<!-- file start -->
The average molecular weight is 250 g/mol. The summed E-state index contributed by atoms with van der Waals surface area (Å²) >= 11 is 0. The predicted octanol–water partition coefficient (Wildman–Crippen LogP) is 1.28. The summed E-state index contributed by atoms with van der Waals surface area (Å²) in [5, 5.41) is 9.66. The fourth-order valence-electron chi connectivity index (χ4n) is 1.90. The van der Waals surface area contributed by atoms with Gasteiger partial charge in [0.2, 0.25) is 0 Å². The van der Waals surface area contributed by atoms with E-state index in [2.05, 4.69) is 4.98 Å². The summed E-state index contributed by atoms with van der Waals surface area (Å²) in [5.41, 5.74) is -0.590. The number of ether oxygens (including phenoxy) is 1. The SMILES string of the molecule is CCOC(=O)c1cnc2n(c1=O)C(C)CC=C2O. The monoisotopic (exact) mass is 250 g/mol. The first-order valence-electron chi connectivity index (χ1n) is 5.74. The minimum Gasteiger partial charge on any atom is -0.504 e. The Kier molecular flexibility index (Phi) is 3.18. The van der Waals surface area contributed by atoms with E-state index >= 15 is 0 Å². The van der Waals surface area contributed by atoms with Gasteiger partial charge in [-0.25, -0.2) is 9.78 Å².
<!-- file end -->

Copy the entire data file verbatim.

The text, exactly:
The average molecular weight is 250 g/mol. The summed E-state index contributed by atoms with van der Waals surface area (Å²) >= 11 is 0. The predicted octanol–water partition coefficient (Wildman–Crippen LogP) is 1.28. The summed E-state index contributed by atoms with van der Waals surface area (Å²) in [5, 5.41) is 9.66. The fourth-order valence-electron chi connectivity index (χ4n) is 1.90. The van der Waals surface area contributed by atoms with Gasteiger partial charge in [0.2, 0.25) is 0 Å². The van der Waals surface area contributed by atoms with E-state index in [2.05, 4.69) is 4.98 Å². The summed E-state index contributed by atoms with van der Waals surface area (Å²) in [5.41, 5.74) is -0.590. The number of ether oxygens (including phenoxy) is 1. The SMILES string of the molecule is CCOC(=O)c1cnc2n(c1=O)C(C)CC=C2O. The monoisotopic (exact) mass is 250 g/mol. The first-order valence-electron chi connectivity index (χ1n) is 5.74. The minimum Gasteiger partial charge on any atom is -0.504 e. The Kier molecular flexibility index (Phi) is 3.18. The van der Waals surface area contributed by atoms with E-state index >= 15 is 0 Å². The van der Waals surface area contributed by atoms with Gasteiger partial charge in [-0.25, -0.2) is 9.78 Å².